Posted on October 01, 2016

I’ll be presenting at the American Folklore Society’s conference in Miami this month! Please join me if you are in the area. I’ll be discussing my ongoing body of work Silent Ballad in the context of a forum on The Unfinished Story. This will be a very raw look at work in progress which will also probe deeper questions about the very process of art-making. Please join me on October 19 at the Hyatt Regency if you happen to be in the area. Click here for event details.

Half King

Posted on July 01, 2016

It is a great honor to have a solo show at the Half King in New York’s Chelsea district. I will be speaking about the work as part of the Half King Photography Series on July 19. Please come out if you are in New York at that time! Click here for event details.

New Yorker

Posted on May 30, 2016


Katie Ryder did a very nice article on my Silent Ballad work, titled “The Elderly Bearers of a Folk-Music Tradition in East Tennessee,” which was featured in the New Yorker on May 22. Please click here to see the feature. I am proud to share these portraits of my dear friends, many of whom are artists I represent at Sandrock Recordings.


Il Post

Posted on April 19, 2016

I admittedly can’t read a word of what was written as it’s in Italian, but big thanks to Il Post for featuring my Post Script body of work!

Silent Ballad at Lincoln Memorial University

Posted on March 07, 2016

Greetings, all! I’m pleased to announce that I have a solo exhibition of my Silent Ballad work at Lincoln Memorial University’s Art Center, located on Brooklyn Ave between Lynn Street and Pinnacle Alley (you can’t miss it..)

If you are nearby, please come out for the opening reception this Friday, March 11 5:30-7pm. Food provided, as well as a reading by Robert Gipe to follow.

Knoxville News Sentinel

Posted on December 21, 2015

The Knoxville News Sentinel recently published a piece about Sandrock Recordings. Check it out at this link.
Thanks to Morgan Simmons for sharing our story.

Sandrock Recordings

Posted on December 21, 2015

I’d like to note here that while pursuing my own photographic interests in the Tennessee, I work as Assistant Producer at Sandrock Recordings. Please visit the Sandrock site to view our current catalog.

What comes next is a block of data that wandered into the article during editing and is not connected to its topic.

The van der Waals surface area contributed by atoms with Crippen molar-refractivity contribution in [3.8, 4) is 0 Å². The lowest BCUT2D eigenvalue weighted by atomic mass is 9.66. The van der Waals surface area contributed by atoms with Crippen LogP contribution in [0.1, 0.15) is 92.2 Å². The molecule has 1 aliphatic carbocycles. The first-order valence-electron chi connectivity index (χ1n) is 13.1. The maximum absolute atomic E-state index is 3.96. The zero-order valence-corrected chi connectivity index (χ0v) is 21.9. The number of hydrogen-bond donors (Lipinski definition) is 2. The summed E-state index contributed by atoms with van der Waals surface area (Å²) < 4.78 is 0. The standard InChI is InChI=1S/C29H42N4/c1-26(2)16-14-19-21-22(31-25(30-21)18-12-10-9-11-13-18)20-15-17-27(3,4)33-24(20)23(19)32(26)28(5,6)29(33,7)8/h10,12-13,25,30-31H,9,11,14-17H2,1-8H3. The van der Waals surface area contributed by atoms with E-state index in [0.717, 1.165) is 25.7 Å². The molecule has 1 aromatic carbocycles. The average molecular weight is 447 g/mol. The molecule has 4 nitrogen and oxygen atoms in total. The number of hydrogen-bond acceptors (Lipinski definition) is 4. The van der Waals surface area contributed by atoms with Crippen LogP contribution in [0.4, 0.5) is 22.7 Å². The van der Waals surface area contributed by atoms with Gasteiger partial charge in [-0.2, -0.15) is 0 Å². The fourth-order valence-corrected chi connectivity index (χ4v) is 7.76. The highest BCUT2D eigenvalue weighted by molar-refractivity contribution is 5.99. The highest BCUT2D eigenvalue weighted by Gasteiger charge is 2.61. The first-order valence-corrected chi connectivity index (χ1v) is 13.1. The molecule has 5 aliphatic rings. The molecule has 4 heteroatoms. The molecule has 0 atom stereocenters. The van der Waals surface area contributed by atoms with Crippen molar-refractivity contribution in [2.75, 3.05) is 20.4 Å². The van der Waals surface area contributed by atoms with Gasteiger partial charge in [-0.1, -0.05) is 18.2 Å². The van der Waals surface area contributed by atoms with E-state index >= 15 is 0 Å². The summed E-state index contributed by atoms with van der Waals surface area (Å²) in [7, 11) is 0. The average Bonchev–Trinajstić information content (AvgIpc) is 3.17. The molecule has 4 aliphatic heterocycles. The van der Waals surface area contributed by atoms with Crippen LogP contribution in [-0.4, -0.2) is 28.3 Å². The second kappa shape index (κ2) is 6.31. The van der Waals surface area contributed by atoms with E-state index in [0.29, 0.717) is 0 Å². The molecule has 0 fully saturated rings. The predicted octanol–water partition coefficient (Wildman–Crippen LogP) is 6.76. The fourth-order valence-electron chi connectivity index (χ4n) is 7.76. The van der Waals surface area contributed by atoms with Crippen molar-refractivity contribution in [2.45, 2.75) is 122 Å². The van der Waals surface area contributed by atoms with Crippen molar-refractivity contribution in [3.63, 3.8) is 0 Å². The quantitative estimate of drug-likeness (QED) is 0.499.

I’m so lucky to be a part of this team led by Park Ranger Bobby Fulcher. This NPR story on Bobby’s work can provide some context. This is a project not to be overlooked.

We have many new releases, so please take some time to peruse our catalog. One of the recent projects I am most proud of, Born Ramblers, showcases the repertoire of Tom and Tammie McCarroll. Tom is pictured throughout the years below. We recently lost this eldest son of the infamous Fiddling Jimmy McCarroll of the Roane County Ramblers. I really miss this dear friend and am committed to securing his legacy with this final album release. Tom and his daughter Tammie played music together for decades. Tom and Jimmy taught Tammie to play when the instruments were larger than she was! This family—whose name which fittingly translates to “the King’s Musicians”—and their musical heritage are a precious gift to us here in Tennessee’s Cumberland Plateau. It has been a rare privilege to work with this family.
The McCarroll family homeplace in Wheat, Tennessee
Jimmy McCarroll at front
Jimmy McCarroll’s string band the Roane County Ramblers, ca. 1928
Photograph courtesy of Tammie McCarroll
Members of the McCarroll family in a cornfield ca. 1944
from left: Jimmy, Charlie (app. age 8), Tom (app. age 16), and Arthur (app. age 14)
Photo courtesy of Tammie McCarroll
Tom, Jimmy, and Tammie McCarroll ca. 1968 / Photograph courtesy of Tammie McCarroll
Tammie McCarroll at age 6, ca. 1965
Photograph courtesy of Tammie McCarroll
Tom McCarroll at age 86, photographed by me at his home in Lenoir City in 2014

The musicianship you will find recordings is rare, authentic, and particular to a very special region. I knew nothing about old-time music prior to this appointment but find myself intoxicated by such resounding notes and tunes. I encourage you to explore both stories and songs alike. These recordings detail the specific history and tradition of musicians we work with intimately—as well as life in the Cumberland Plateau, past and present.